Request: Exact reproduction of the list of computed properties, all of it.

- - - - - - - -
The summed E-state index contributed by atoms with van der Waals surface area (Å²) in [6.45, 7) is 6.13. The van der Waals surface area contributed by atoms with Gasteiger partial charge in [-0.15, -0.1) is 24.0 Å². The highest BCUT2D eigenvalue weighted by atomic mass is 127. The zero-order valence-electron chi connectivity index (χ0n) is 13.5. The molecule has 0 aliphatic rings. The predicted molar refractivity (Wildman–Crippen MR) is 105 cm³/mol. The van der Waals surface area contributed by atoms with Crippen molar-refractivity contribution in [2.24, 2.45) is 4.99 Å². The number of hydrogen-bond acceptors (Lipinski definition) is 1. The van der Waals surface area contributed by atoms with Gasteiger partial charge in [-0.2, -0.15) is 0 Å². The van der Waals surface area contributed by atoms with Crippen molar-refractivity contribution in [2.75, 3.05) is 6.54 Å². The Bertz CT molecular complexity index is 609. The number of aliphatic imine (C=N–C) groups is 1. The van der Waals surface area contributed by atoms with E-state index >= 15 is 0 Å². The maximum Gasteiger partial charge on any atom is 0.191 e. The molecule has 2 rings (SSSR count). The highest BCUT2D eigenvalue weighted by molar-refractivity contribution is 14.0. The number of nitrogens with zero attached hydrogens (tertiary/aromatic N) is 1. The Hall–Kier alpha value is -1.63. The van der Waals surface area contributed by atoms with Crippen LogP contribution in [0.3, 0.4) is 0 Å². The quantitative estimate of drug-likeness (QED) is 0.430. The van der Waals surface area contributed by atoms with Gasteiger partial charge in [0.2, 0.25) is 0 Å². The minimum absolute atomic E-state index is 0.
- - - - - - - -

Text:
The summed E-state index contributed by atoms with van der Waals surface area (Å²) in [6.45, 7) is 6.13. The van der Waals surface area contributed by atoms with Gasteiger partial charge in [-0.15, -0.1) is 24.0 Å². The highest BCUT2D eigenvalue weighted by atomic mass is 127. The zero-order valence-electron chi connectivity index (χ0n) is 13.5. The molecule has 0 aliphatic rings. The predicted molar refractivity (Wildman–Crippen MR) is 105 cm³/mol. The van der Waals surface area contributed by atoms with Crippen molar-refractivity contribution in [2.24, 2.45) is 4.99 Å². The number of hydrogen-bond acceptors (Lipinski definition) is 1. The van der Waals surface area contributed by atoms with Gasteiger partial charge in [-0.2, -0.15) is 0 Å². The van der Waals surface area contributed by atoms with Crippen molar-refractivity contribution in [2.75, 3.05) is 6.54 Å². The Bertz CT molecular complexity index is 609. The number of aliphatic imine (C=N–C) groups is 1. The van der Waals surface area contributed by atoms with E-state index >= 15 is 0 Å². The maximum Gasteiger partial charge on any atom is 0.191 e. The molecule has 2 rings (SSSR count). The highest BCUT2D eigenvalue weighted by molar-refractivity contribution is 14.0. The number of nitrogens with zero attached hydrogens (tertiary/aromatic N) is 1. The Hall–Kier alpha value is -1.63. The van der Waals surface area contributed by atoms with Crippen LogP contribution in [0.3, 0.4) is 0 Å². The quantitative estimate of drug-likeness (QED) is 0.430. The van der Waals surface area contributed by atoms with Gasteiger partial charge in [0.2, 0.25) is 0 Å². The minimum absolute atomic E-state index is 0.